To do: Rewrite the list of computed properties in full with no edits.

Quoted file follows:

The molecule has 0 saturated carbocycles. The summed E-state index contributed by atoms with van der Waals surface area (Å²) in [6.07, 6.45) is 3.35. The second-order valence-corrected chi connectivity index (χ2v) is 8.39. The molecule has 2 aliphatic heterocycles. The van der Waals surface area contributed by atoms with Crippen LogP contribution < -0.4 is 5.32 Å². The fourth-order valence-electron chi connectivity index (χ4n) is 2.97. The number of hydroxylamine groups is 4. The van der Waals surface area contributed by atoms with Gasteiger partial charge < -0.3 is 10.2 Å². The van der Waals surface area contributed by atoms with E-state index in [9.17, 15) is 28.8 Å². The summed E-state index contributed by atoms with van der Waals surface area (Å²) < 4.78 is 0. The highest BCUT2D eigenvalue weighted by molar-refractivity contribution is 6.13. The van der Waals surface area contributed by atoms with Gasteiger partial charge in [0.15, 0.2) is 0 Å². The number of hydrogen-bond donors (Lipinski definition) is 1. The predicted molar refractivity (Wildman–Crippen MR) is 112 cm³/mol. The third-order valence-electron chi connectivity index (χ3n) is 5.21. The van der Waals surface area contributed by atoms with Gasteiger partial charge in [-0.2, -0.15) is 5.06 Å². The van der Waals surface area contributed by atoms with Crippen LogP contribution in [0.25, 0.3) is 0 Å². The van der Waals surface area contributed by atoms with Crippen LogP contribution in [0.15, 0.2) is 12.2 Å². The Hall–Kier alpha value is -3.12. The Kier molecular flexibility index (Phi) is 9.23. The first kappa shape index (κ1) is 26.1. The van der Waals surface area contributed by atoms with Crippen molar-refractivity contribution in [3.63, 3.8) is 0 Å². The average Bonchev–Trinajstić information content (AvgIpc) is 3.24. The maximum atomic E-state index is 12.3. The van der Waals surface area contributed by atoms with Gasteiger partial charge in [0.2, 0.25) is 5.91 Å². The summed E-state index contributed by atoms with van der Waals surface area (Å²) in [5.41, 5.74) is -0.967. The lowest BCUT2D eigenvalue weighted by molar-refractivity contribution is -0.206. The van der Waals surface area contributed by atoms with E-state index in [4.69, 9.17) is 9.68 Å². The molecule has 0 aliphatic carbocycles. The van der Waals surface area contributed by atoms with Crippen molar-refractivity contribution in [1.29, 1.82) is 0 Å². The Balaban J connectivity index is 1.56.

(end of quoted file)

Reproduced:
The molecule has 0 saturated carbocycles. The summed E-state index contributed by atoms with van der Waals surface area (Å²) in [6.07, 6.45) is 3.35. The second-order valence-corrected chi connectivity index (χ2v) is 8.39. The molecule has 2 aliphatic heterocycles. The van der Waals surface area contributed by atoms with Crippen LogP contribution < -0.4 is 5.32 Å². The fourth-order valence-electron chi connectivity index (χ4n) is 2.97. The number of hydroxylamine groups is 4. The van der Waals surface area contributed by atoms with Gasteiger partial charge < -0.3 is 10.2 Å². The van der Waals surface area contributed by atoms with E-state index in [9.17, 15) is 28.8 Å². The summed E-state index contributed by atoms with van der Waals surface area (Å²) < 4.78 is 0. The highest BCUT2D eigenvalue weighted by molar-refractivity contribution is 6.13. The van der Waals surface area contributed by atoms with Gasteiger partial charge in [0.15, 0.2) is 0 Å². The number of hydrogen-bond donors (Lipinski definition) is 1. The predicted molar refractivity (Wildman–Crippen MR) is 112 cm³/mol. The third-order valence-electron chi connectivity index (χ3n) is 5.21. The van der Waals surface area contributed by atoms with Gasteiger partial charge in [-0.2, -0.15) is 5.06 Å². The van der Waals surface area contributed by atoms with Crippen LogP contribution in [0.25, 0.3) is 0 Å². The van der Waals surface area contributed by atoms with Crippen LogP contribution in [0.15, 0.2) is 12.2 Å². The Hall–Kier alpha value is -3.12. The Kier molecular flexibility index (Phi) is 9.23. The first kappa shape index (κ1) is 26.1. The van der Waals surface area contributed by atoms with Crippen molar-refractivity contribution in [3.63, 3.8) is 0 Å². The average Bonchev–Trinajstić information content (AvgIpc) is 3.24. The maximum atomic E-state index is 12.3. The van der Waals surface area contributed by atoms with Gasteiger partial charge in [0.2, 0.25) is 5.91 Å². The summed E-state index contributed by atoms with van der Waals surface area (Å²) in [5.41, 5.74) is -0.967. The lowest BCUT2D eigenvalue weighted by molar-refractivity contribution is -0.206. The van der Waals surface area contributed by atoms with E-state index in [4.69, 9.17) is 9.68 Å². The molecule has 0 aliphatic carbocycles. The van der Waals surface area contributed by atoms with Crippen molar-refractivity contribution in [1.29, 1.82) is 0 Å². The Balaban J connectivity index is 1.56.